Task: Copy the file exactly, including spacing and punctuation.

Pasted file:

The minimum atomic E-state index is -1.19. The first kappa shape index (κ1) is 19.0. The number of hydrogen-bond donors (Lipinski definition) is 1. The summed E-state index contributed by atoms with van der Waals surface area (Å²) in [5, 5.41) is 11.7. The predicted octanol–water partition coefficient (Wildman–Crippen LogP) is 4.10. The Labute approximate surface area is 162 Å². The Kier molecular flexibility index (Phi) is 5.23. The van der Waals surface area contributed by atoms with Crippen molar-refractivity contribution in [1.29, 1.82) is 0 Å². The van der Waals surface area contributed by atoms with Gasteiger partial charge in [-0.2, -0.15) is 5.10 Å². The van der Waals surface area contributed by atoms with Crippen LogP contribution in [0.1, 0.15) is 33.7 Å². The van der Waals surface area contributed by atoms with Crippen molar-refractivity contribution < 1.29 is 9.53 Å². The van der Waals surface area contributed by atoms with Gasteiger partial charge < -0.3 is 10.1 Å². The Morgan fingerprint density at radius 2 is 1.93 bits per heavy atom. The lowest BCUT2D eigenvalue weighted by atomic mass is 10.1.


The minimum atomic E-state index is -1.19. The first kappa shape index (κ1) is 19.0. The number of hydrogen-bond donors (Lipinski definition) is 1. The summed E-state index contributed by atoms with van der Waals surface area (Å²) in [5, 5.41) is 11.7. The predicted octanol–water partition coefficient (Wildman–Crippen LogP) is 4.10. The Labute approximate surface area is 162 Å². The Kier molecular flexibility index (Phi) is 5.23. The van der Waals surface area contributed by atoms with Crippen molar-refractivity contribution in [1.29, 1.82) is 0 Å². The van der Waals surface area contributed by atoms with Gasteiger partial charge in [-0.2, -0.15) is 5.10 Å². The van der Waals surface area contributed by atoms with Crippen LogP contribution in [0.1, 0.15) is 33.7 Å². The van der Waals surface area contributed by atoms with Crippen molar-refractivity contribution < 1.29 is 9.53 Å². The van der Waals surface area contributed by atoms with Gasteiger partial charge < -0.3 is 10.1 Å². The Morgan fingerprint density at radius 2 is 1.93 bits per heavy atom. The lowest BCUT2D eigenvalue weighted by atomic mass is 10.1.